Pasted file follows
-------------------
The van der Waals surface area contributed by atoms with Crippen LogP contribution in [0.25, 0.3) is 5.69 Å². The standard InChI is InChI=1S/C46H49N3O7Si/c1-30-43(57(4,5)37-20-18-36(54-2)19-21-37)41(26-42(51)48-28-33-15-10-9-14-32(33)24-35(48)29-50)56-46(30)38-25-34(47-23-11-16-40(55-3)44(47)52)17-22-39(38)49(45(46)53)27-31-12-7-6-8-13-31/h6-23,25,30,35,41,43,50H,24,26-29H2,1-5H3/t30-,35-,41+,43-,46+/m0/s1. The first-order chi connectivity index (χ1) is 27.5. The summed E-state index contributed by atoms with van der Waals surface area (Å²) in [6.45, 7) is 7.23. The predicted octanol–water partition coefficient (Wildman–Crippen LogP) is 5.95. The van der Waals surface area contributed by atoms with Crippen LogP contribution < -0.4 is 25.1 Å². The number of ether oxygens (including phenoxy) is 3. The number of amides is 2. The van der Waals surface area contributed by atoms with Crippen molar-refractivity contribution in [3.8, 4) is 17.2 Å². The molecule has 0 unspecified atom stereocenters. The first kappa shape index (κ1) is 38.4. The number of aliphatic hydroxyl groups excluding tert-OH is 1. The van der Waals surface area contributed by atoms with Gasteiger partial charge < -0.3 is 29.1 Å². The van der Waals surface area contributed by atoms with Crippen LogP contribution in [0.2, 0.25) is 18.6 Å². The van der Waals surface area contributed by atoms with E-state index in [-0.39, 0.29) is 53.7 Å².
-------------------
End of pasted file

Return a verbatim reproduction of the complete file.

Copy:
The van der Waals surface area contributed by atoms with Crippen LogP contribution in [0.25, 0.3) is 5.69 Å². The standard InChI is InChI=1S/C46H49N3O7Si/c1-30-43(57(4,5)37-20-18-36(54-2)19-21-37)41(26-42(51)48-28-33-15-10-9-14-32(33)24-35(48)29-50)56-46(30)38-25-34(47-23-11-16-40(55-3)44(47)52)17-22-39(38)49(45(46)53)27-31-12-7-6-8-13-31/h6-23,25,30,35,41,43,50H,24,26-29H2,1-5H3/t30-,35-,41+,43-,46+/m0/s1. The first-order chi connectivity index (χ1) is 27.5. The summed E-state index contributed by atoms with van der Waals surface area (Å²) in [6.45, 7) is 7.23. The predicted octanol–water partition coefficient (Wildman–Crippen LogP) is 5.95. The van der Waals surface area contributed by atoms with Crippen LogP contribution < -0.4 is 25.1 Å². The number of ether oxygens (including phenoxy) is 3. The number of amides is 2. The van der Waals surface area contributed by atoms with Crippen molar-refractivity contribution in [3.8, 4) is 17.2 Å². The molecule has 0 unspecified atom stereocenters. The first kappa shape index (κ1) is 38.4. The number of aliphatic hydroxyl groups excluding tert-OH is 1. The van der Waals surface area contributed by atoms with Gasteiger partial charge < -0.3 is 29.1 Å². The van der Waals surface area contributed by atoms with Crippen LogP contribution in [0.2, 0.25) is 18.6 Å². The van der Waals surface area contributed by atoms with E-state index in [-0.39, 0.29) is 53.7 Å².